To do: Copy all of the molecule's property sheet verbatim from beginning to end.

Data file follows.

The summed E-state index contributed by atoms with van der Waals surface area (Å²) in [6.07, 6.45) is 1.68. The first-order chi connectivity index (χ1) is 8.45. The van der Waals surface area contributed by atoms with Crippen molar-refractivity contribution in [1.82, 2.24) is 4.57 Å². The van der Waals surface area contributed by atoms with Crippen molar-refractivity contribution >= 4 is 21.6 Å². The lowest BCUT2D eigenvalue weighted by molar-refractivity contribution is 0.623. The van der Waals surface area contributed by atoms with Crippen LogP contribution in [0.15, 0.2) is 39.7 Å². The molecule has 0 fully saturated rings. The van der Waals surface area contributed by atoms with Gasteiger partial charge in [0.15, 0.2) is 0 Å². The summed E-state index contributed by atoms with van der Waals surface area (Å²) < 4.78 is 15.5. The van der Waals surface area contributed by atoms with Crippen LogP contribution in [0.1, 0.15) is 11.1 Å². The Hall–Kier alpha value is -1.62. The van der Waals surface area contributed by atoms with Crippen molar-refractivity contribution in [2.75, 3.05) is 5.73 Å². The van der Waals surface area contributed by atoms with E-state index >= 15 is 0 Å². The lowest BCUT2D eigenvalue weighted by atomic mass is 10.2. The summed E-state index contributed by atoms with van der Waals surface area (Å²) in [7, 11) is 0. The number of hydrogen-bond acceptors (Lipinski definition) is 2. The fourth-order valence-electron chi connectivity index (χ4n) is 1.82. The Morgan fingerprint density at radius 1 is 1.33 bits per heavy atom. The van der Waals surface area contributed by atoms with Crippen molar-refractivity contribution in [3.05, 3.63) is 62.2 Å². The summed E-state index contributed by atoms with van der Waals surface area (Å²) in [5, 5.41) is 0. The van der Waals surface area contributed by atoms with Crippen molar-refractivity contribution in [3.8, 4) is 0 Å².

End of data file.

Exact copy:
The summed E-state index contributed by atoms with van der Waals surface area (Å²) in [6.07, 6.45) is 1.68. The first-order chi connectivity index (χ1) is 8.45. The van der Waals surface area contributed by atoms with Crippen molar-refractivity contribution in [1.82, 2.24) is 4.57 Å². The van der Waals surface area contributed by atoms with Crippen molar-refractivity contribution >= 4 is 21.6 Å². The lowest BCUT2D eigenvalue weighted by molar-refractivity contribution is 0.623. The van der Waals surface area contributed by atoms with Crippen LogP contribution in [0.15, 0.2) is 39.7 Å². The molecule has 0 fully saturated rings. The van der Waals surface area contributed by atoms with Gasteiger partial charge in [0.15, 0.2) is 0 Å². The summed E-state index contributed by atoms with van der Waals surface area (Å²) < 4.78 is 15.5. The van der Waals surface area contributed by atoms with Crippen LogP contribution in [0.1, 0.15) is 11.1 Å². The Hall–Kier alpha value is -1.62. The van der Waals surface area contributed by atoms with Crippen molar-refractivity contribution in [2.75, 3.05) is 5.73 Å². The van der Waals surface area contributed by atoms with E-state index >= 15 is 0 Å². The lowest BCUT2D eigenvalue weighted by atomic mass is 10.2. The summed E-state index contributed by atoms with van der Waals surface area (Å²) in [7, 11) is 0. The number of hydrogen-bond acceptors (Lipinski definition) is 2. The fourth-order valence-electron chi connectivity index (χ4n) is 1.82. The Morgan fingerprint density at radius 1 is 1.33 bits per heavy atom. The van der Waals surface area contributed by atoms with Crippen molar-refractivity contribution in [3.05, 3.63) is 62.2 Å². The summed E-state index contributed by atoms with van der Waals surface area (Å²) in [5, 5.41) is 0. The van der Waals surface area contributed by atoms with Crippen molar-refractivity contribution in [3.8, 4) is 0 Å².